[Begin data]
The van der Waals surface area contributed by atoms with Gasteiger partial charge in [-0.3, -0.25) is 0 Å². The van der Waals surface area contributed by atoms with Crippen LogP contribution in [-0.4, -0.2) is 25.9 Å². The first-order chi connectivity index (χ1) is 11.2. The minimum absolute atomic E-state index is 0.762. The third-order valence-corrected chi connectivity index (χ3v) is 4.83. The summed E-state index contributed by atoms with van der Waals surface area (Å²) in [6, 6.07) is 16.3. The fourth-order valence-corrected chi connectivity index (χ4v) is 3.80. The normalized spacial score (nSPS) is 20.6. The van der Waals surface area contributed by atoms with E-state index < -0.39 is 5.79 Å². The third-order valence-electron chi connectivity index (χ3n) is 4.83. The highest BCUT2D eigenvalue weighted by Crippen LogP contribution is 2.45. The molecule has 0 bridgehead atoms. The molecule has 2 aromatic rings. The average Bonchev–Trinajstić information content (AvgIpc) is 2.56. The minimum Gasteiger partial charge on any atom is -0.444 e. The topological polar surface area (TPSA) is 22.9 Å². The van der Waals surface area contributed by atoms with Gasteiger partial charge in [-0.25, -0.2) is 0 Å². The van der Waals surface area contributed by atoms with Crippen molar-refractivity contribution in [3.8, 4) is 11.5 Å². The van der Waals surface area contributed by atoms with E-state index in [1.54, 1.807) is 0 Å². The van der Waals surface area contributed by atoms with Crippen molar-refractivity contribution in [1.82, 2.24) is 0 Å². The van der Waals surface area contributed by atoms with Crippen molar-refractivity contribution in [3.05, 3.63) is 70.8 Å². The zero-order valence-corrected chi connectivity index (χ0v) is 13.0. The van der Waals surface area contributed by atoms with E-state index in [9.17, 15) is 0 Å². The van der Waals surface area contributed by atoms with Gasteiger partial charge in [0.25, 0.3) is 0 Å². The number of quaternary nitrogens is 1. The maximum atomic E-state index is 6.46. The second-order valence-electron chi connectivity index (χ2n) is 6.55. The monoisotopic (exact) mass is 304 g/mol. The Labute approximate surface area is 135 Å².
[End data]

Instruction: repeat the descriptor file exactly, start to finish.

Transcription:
The van der Waals surface area contributed by atoms with Gasteiger partial charge in [-0.3, -0.25) is 0 Å². The van der Waals surface area contributed by atoms with Crippen LogP contribution in [-0.4, -0.2) is 25.9 Å². The first-order chi connectivity index (χ1) is 11.2. The minimum absolute atomic E-state index is 0.762. The third-order valence-corrected chi connectivity index (χ3v) is 4.83. The summed E-state index contributed by atoms with van der Waals surface area (Å²) in [6, 6.07) is 16.3. The fourth-order valence-corrected chi connectivity index (χ4v) is 3.80. The normalized spacial score (nSPS) is 20.6. The van der Waals surface area contributed by atoms with E-state index < -0.39 is 5.79 Å². The third-order valence-electron chi connectivity index (χ3n) is 4.83. The highest BCUT2D eigenvalue weighted by Crippen LogP contribution is 2.45. The molecule has 0 bridgehead atoms. The molecule has 2 aromatic rings. The average Bonchev–Trinajstić information content (AvgIpc) is 2.56. The minimum Gasteiger partial charge on any atom is -0.444 e. The topological polar surface area (TPSA) is 22.9 Å². The van der Waals surface area contributed by atoms with Gasteiger partial charge in [-0.25, -0.2) is 0 Å². The van der Waals surface area contributed by atoms with Crippen molar-refractivity contribution in [3.8, 4) is 11.5 Å². The van der Waals surface area contributed by atoms with E-state index in [1.54, 1.807) is 0 Å². The van der Waals surface area contributed by atoms with Crippen molar-refractivity contribution in [1.82, 2.24) is 0 Å². The van der Waals surface area contributed by atoms with Crippen molar-refractivity contribution in [3.05, 3.63) is 70.8 Å². The zero-order valence-corrected chi connectivity index (χ0v) is 13.0. The van der Waals surface area contributed by atoms with E-state index in [9.17, 15) is 0 Å². The van der Waals surface area contributed by atoms with Gasteiger partial charge in [0.25, 0.3) is 0 Å². The number of quaternary nitrogens is 1. The maximum atomic E-state index is 6.46. The second-order valence-electron chi connectivity index (χ2n) is 6.55. The monoisotopic (exact) mass is 304 g/mol. The Labute approximate surface area is 135 Å².